Early in my career, I was taught the project schedule was to be cost loaded and used for invoicing, as well as tracking the project’s progress. (This is strictly concerned with the invoice between the GC and the owner. Not the contractor’s internal actual cost, earned value, and GC vs subcontract cost…)
Over the years, mentors have suggested costs for invoicing be added to the project baseline schedule and then exported to a separate spreadsheet for update invoicing purposes. (This would be accomplished by applying the update Physical % Complete to the baseline budget cost value…..) Simple construction scheduling and management.
I was taught to run the cost this period, previous total cost and actual total cost to-date from the schedule program. This is a commonly used and straightforward method of creating the “Application for Payment” or invoice for each update period. (In my perfect world, this update is updated progress only. No resequencing for OOS correction work or recovery of lost time has been completed. That is done next and is the basis for any EVM metrics we want to look at). I prefer a two-step update process for construction scheduling and update management.
As I understand it, the argument for disassociating cost from the schedule update is this.
It is tempting for the contractor to look at the cost this period and cost to-date and feel pressured to adjust the percent complete to line up with their actual costs, not the physical percent complete. Valid concern, we don’t want to invoice less than we are payout out for work. It is also tempting for the owner or owner’s rep to look at the remaining cost and feel pressured to adjust the percent complete to allow what they think the remaining cost to complete should be. Valid concern, we want enough cost remaining to finish the work.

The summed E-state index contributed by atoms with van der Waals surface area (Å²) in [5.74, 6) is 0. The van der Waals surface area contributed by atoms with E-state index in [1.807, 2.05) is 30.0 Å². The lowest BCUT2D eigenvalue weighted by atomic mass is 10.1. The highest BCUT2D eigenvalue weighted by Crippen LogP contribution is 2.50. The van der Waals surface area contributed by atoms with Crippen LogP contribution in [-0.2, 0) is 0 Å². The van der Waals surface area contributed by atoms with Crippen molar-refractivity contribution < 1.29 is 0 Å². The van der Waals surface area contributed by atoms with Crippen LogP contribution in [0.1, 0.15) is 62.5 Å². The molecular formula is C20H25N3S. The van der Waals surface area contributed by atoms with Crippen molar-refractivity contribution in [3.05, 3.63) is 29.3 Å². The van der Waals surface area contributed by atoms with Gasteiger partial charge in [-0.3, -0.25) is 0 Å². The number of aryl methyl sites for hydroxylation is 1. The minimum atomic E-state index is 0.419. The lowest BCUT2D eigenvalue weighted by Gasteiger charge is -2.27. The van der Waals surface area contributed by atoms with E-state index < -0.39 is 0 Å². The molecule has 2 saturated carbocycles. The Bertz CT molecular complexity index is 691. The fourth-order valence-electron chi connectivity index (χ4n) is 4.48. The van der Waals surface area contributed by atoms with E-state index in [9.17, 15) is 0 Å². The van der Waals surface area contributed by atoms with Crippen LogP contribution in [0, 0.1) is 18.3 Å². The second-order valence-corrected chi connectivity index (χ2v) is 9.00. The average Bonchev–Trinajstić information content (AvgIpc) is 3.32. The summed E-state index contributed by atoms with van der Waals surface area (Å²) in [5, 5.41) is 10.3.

The general idea is that by keeping the costs separate from the activity percent complete update, we would get a more accurate progress to date. Since we know that best practice is to adjust the remaining duration based on the plan to complete the remaining work, we will be over or under our planned production rate. (EVM enters here, but that’s another story.) Taking the more accurate percent complete and applying it to the budgeted cost from the baseline schedule on the separate spreadsheet sheet would provide the values we need for the invoice.
Simple construction scheduling and update management.
This is based on the people doing the actual update of progress not having access to the budgeted cost or any other cost information. They only look at physical percent complete and planned remaining duration.
I find this idea interesting and I’m curious what other contractors and schedulers are doing and think of this concept. It’s not new, but I have not seen much discussion about it.
I’d love to hear what you think!
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Paul Epperson CCM, PMP, PSP, PMI-SP